German Premium TV Maker Loewe Files For Bankruptcy

Vincent Teoh

Update 2 Oct 2013: Loewe has clarified that it’s going through self-administered insolvency, not bankruptcy. Correct story here… our apologies for factual errors in this article.

Luxury audio-visual equipment brand Loewe has filed for bankruptcy, its CEO Matthias Harsch told leading international news agency Reuters today. The German TV maker had previously applied for creditor protection more than two months ago on the 16th of July to buy more time while seeking capital investment for restructuring the company.

Loewe TV

Loewe was founded 90 years ago in Berlin, and its brand has since grown to become synonymous with premium home entertainment products like flat-screen HDTVs, Blu-ray players and speaker systems. However, in recent years the company has been hit hard by the global financial crisis which has dented consumer demand for high-ticket items. A drop in the average price of television sets hasn’t helped the firm either.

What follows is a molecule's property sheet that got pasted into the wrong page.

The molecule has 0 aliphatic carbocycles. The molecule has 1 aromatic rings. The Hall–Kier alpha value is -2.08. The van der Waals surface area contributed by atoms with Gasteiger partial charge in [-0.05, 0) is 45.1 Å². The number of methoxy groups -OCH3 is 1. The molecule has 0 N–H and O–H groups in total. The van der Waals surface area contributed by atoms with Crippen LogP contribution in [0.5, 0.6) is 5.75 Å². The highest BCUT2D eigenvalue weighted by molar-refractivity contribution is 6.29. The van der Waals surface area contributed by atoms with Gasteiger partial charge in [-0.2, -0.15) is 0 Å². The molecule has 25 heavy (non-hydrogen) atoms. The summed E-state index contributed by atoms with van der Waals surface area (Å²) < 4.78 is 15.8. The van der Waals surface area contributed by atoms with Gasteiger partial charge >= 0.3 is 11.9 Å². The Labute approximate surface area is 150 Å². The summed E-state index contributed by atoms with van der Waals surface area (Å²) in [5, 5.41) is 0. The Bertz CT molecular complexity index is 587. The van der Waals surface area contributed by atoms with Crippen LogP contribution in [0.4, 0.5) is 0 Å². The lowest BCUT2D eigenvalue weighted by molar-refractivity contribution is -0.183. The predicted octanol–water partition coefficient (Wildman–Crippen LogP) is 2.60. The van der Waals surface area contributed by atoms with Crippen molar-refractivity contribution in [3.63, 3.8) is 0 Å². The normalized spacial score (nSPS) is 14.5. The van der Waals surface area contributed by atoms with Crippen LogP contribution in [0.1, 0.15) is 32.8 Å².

Speaking to Reuters, Harsch said Loewe still has sufficient reserves to fund day-to-day operations until the end of 2013, but unless an investor is found by then, the company would have to be shut down. He disclosed that the firm has received six bids from investors so far, from which an agreement will hopefully be reached by the end of this month.

Loewe entered a strategic partnership with Chinese consumer electronics manufacturer Hisense back in July, though the arrangement involved access to the latter’s LCD panel technology and marketing expertise in China rather than direct monetary injection. The troubled German TV manufacturer posted a net loss of 26.7 million euros (around £22.3 million) for the first half of this year, while suffering a 39% dip in sales during the same period.

These are tough times for television manufacturers. Yesterday, Japanese corporation Toshiba announced that it will lay off half the staff in its loss-making TV division (amounting to 3000 jobs globally), and close down two out of three TV production plants outside Japan before the end of this fiscal year.

Source: Reuters